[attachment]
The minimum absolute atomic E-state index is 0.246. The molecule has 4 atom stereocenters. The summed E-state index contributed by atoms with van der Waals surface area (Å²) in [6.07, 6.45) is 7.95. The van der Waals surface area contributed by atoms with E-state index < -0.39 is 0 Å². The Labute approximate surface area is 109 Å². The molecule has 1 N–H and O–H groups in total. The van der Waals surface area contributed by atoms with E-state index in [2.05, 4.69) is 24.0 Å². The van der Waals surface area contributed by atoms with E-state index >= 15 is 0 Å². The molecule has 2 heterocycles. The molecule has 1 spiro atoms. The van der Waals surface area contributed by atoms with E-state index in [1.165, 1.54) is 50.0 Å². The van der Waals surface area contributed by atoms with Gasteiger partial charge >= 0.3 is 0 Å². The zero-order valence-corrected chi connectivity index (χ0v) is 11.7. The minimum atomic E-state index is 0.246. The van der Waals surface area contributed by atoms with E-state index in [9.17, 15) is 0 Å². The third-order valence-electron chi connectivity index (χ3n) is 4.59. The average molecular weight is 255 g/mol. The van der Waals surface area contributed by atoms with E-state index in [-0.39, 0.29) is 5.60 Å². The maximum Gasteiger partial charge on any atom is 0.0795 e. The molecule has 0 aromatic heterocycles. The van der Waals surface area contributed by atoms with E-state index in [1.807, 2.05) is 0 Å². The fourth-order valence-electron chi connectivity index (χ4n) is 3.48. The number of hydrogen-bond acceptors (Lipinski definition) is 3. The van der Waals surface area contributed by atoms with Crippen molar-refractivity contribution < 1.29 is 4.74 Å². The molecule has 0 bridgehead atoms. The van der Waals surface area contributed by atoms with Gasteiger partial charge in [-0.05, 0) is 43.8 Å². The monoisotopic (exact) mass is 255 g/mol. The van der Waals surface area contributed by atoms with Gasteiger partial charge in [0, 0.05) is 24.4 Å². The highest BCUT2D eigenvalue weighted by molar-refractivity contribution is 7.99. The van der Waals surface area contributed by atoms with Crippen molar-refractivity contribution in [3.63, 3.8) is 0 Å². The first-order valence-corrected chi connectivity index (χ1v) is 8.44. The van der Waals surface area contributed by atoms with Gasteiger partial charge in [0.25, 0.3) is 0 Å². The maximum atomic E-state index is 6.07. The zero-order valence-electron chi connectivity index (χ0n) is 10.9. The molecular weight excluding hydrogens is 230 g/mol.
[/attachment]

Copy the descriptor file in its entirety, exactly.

The minimum absolute atomic E-state index is 0.246. The molecule has 4 atom stereocenters. The summed E-state index contributed by atoms with van der Waals surface area (Å²) in [6.07, 6.45) is 7.95. The van der Waals surface area contributed by atoms with E-state index < -0.39 is 0 Å². The Labute approximate surface area is 109 Å². The molecule has 1 N–H and O–H groups in total. The van der Waals surface area contributed by atoms with E-state index in [2.05, 4.69) is 24.0 Å². The van der Waals surface area contributed by atoms with E-state index >= 15 is 0 Å². The molecule has 2 heterocycles. The molecule has 1 spiro atoms. The van der Waals surface area contributed by atoms with E-state index in [1.165, 1.54) is 50.0 Å². The van der Waals surface area contributed by atoms with Gasteiger partial charge >= 0.3 is 0 Å². The zero-order valence-corrected chi connectivity index (χ0v) is 11.7. The minimum atomic E-state index is 0.246. The van der Waals surface area contributed by atoms with E-state index in [9.17, 15) is 0 Å². The third-order valence-electron chi connectivity index (χ3n) is 4.59. The average molecular weight is 255 g/mol. The van der Waals surface area contributed by atoms with E-state index in [-0.39, 0.29) is 5.60 Å². The maximum Gasteiger partial charge on any atom is 0.0795 e. The molecule has 0 aromatic heterocycles. The van der Waals surface area contributed by atoms with E-state index in [1.807, 2.05) is 0 Å². The fourth-order valence-electron chi connectivity index (χ4n) is 3.48. The number of hydrogen-bond acceptors (Lipinski definition) is 3. The van der Waals surface area contributed by atoms with Crippen molar-refractivity contribution < 1.29 is 4.74 Å². The molecule has 0 bridgehead atoms. The van der Waals surface area contributed by atoms with Gasteiger partial charge in [-0.05, 0) is 43.8 Å². The monoisotopic (exact) mass is 255 g/mol. The van der Waals surface area contributed by atoms with Gasteiger partial charge in [0, 0.05) is 24.4 Å². The highest BCUT2D eigenvalue weighted by molar-refractivity contribution is 7.99. The van der Waals surface area contributed by atoms with Crippen molar-refractivity contribution in [3.63, 3.8) is 0 Å². The first-order valence-corrected chi connectivity index (χ1v) is 8.44. The van der Waals surface area contributed by atoms with Gasteiger partial charge in [0.25, 0.3) is 0 Å². The maximum atomic E-state index is 6.07. The zero-order valence-electron chi connectivity index (χ0n) is 10.9. The molecular weight excluding hydrogens is 230 g/mol.